zFestival unAcademy Participants

Duck Armstrong is an artist and composer from Weatherford, Texas who specializes in ink and electric guitar. Their visual work is often multimedia with frequent elements of ambiguous orientation, audience interpretation, and visual material as musical information. Their musical work is experimental, exploring space, texture, harmony and indeterminacy through the use of strings, keys and voice. With roots in punk, their style is very narrative focused with minimal elements. Duck’s work utilizes graphic notation and performer interpretation of limited musical material to give a framework for performers to play with. There’s always something new to try.

Ahmed Ashour (he/him/his) is an Egyptian-Bahraini theatre-maker and writer. He is a recipient of the prestigious Bahrain Crown Prince International Scholarship. His work focuses on creating space on stage for MENA and/or Muslim-identifying people to navigate and intervene in the disciplinary/surveillance state. Select credits include Yussef El-Guindi’s BACK OF THE THROAT, Lauren Gunderson’s NATURAL SHOCKS, AMERICA TOO, A GUIDE TO WINNING (Original Solo Work), and PIPPIN. Ahmed also works as an associate director, most recently on Heather Raffo’s NOURA. Ahmed received his B.A. in Theatre Arts and Performance Studies from Brown University. He currently freelances in Bahrain and internationally.

Zachary Raymond Baker

Isabel de Berrie is an experimental composer and conductor. She completed an undergraduate degree in Music at the University of Cambridge, which was followed by a Master in Musicology at the University of Oxford, in which she graduated with Distinction. Isabel has studied with composers including Sir Peter Maxwell Davies, Sally Beamish, Trevor Wishart, and Giles Swayne. Isabel composes both for instruments and for electronics. Isabel’s most recent works include ‘View from A Window On A Sunny Day’ (soprano, viola, electronics) ‘Precise Depictions’ (solo piano) and ‘Blood Red Roses’ (solo flute). She recently participated in the Cortona New Music Sessions. Isabel is always excited to explore new ideas and is looking forward to participating in collaborative projects with ZFestival.

Julie Bowdren is a voice teacher, professional singer, poet, and jewelry/gemstone expert living in Southern Maine. She spent 10 years in the fine jewelry business, has been singing professionally for over a decade with ensembles such as the Dallas Chamber Choir, Orpheus Chamber Singers, Orchestra of New Spain and more, and is now taking a hiatus from in-person singing to teach voice lessons remotely and continue her own artistic endeavors.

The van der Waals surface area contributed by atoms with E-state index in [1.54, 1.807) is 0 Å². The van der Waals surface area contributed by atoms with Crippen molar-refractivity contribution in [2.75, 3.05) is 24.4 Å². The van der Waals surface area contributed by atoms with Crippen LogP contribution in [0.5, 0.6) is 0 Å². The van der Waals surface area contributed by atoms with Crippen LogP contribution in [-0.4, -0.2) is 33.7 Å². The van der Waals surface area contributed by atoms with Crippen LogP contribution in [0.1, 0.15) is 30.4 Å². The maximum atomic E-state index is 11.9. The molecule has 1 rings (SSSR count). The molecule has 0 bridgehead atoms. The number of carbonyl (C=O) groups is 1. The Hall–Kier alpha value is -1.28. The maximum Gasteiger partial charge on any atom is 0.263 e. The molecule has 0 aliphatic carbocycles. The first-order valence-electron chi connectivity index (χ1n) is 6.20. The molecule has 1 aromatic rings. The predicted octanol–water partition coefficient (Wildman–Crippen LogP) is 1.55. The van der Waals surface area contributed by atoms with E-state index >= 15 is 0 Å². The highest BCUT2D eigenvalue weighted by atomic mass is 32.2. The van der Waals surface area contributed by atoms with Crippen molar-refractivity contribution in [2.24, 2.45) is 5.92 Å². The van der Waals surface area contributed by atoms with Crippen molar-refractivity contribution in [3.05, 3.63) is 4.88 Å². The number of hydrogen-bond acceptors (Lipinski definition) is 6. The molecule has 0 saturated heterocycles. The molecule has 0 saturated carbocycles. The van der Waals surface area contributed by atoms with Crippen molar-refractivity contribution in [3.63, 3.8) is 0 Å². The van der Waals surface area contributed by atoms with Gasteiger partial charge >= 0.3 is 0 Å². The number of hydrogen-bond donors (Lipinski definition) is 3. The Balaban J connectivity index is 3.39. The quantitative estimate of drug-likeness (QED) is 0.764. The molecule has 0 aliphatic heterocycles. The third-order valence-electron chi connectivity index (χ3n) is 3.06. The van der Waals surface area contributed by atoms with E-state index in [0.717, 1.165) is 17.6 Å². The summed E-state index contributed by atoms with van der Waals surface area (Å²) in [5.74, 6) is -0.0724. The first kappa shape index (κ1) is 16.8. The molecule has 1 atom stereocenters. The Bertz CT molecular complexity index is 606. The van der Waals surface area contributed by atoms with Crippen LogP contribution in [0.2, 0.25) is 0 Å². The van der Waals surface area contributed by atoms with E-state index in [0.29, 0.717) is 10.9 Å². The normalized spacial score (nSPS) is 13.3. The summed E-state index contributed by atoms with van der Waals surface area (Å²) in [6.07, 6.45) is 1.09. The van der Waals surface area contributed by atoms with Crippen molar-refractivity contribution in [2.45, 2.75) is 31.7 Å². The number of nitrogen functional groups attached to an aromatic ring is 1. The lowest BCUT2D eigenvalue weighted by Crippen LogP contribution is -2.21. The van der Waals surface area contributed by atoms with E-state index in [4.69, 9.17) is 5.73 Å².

The music of Chicago-based composer and baritone Tabes Bridges is known for telling stories that range from the sublime to the ridiculous, often all in the same piece. He is especially interested in writing harmonically and structurally complex works for acoustic instruments that grow from seeds of popular songs (i.e. harmonically and structurally straightforward music that is often highly non-acoustic in origin), and has (not entirely on purpose) written an oddly large number of works in memory of deceased family members and artistic heroes. During the work day, he teaches mathematics to college students.

Lily Desmond is a singer/songwriter composer focused on marrying conceptual works with feel-good-in-your-gut sounds. She is a graduate of Sarah Lawrence College (’16) and a Presser Scholar, native to LA and living in Brooklyn NY. She performs live solo with a 5-string violin and a loop pedal, as well as standard acoustic folk repertoire. She records and produces her own music. She also creates visual art and writes stories, gravitating towards graphic novels and immersive flash stories online. 

Nicholas Fagnilli is a composer, synthesist, and music historian based in Pittsburgh, PA. Born in Wilmington, Delaware, Nicholas received his B.Mus. in Composition from Ithaca College, taking lessons with Dana Wilson, Jorge Grossman, Louise Mygatt, and Evis Sammoutis. He also studied piano with Greg DeTurck, Dmitri Novgorodsky, and Diane Birr; and harpsichord with Jean Clay Radice and Mary Holzhauer. At Ithaca College, Nicholas recieved the 2019 Louis Smadbeck Prize for his trio for clarinet, piano and cello Naphtha. He also recieved the Best Music award from the 2019 Ithaca Student Film Festival.